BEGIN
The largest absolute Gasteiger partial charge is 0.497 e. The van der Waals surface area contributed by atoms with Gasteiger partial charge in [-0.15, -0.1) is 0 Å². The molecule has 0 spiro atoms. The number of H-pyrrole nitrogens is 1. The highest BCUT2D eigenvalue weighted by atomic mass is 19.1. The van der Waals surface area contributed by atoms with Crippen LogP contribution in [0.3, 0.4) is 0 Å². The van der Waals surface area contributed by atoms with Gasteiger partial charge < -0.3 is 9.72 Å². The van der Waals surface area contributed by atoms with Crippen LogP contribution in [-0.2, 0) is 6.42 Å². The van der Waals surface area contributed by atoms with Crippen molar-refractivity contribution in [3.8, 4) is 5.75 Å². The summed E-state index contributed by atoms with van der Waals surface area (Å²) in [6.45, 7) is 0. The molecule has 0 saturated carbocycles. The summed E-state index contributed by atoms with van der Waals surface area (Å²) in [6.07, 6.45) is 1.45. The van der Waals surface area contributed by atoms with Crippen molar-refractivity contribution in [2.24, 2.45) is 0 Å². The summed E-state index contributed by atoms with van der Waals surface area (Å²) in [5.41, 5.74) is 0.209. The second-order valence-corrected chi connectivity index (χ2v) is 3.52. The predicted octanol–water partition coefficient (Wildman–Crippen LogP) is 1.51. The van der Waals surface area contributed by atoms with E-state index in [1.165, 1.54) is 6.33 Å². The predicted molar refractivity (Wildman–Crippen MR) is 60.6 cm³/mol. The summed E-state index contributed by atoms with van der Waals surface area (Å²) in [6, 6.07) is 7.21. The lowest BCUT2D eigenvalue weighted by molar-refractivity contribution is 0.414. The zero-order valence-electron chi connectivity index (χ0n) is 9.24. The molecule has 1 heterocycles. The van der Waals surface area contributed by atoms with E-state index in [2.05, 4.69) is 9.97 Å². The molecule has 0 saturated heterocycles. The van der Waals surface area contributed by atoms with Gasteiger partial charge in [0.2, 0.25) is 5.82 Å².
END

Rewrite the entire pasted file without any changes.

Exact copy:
The largest absolute Gasteiger partial charge is 0.497 e. The van der Waals surface area contributed by atoms with Gasteiger partial charge in [-0.15, -0.1) is 0 Å². The molecule has 0 spiro atoms. The number of H-pyrrole nitrogens is 1. The highest BCUT2D eigenvalue weighted by atomic mass is 19.1. The van der Waals surface area contributed by atoms with Crippen LogP contribution in [0.3, 0.4) is 0 Å². The van der Waals surface area contributed by atoms with Gasteiger partial charge < -0.3 is 9.72 Å². The van der Waals surface area contributed by atoms with Crippen LogP contribution in [-0.2, 0) is 6.42 Å². The van der Waals surface area contributed by atoms with Crippen molar-refractivity contribution in [3.8, 4) is 5.75 Å². The summed E-state index contributed by atoms with van der Waals surface area (Å²) in [6.45, 7) is 0. The molecule has 0 saturated carbocycles. The summed E-state index contributed by atoms with van der Waals surface area (Å²) in [6.07, 6.45) is 1.45. The van der Waals surface area contributed by atoms with Crippen molar-refractivity contribution in [2.24, 2.45) is 0 Å². The summed E-state index contributed by atoms with van der Waals surface area (Å²) in [5.41, 5.74) is 0.209. The second-order valence-corrected chi connectivity index (χ2v) is 3.52. The predicted octanol–water partition coefficient (Wildman–Crippen LogP) is 1.51. The van der Waals surface area contributed by atoms with E-state index in [1.165, 1.54) is 6.33 Å². The predicted molar refractivity (Wildman–Crippen MR) is 60.6 cm³/mol. The summed E-state index contributed by atoms with van der Waals surface area (Å²) in [6, 6.07) is 7.21. The lowest BCUT2D eigenvalue weighted by molar-refractivity contribution is 0.414. The zero-order valence-electron chi connectivity index (χ0n) is 9.24. The molecule has 1 heterocycles. The van der Waals surface area contributed by atoms with E-state index in [2.05, 4.69) is 9.97 Å². The molecule has 0 saturated heterocycles. The van der Waals surface area contributed by atoms with Gasteiger partial charge in [0.2, 0.25) is 5.82 Å².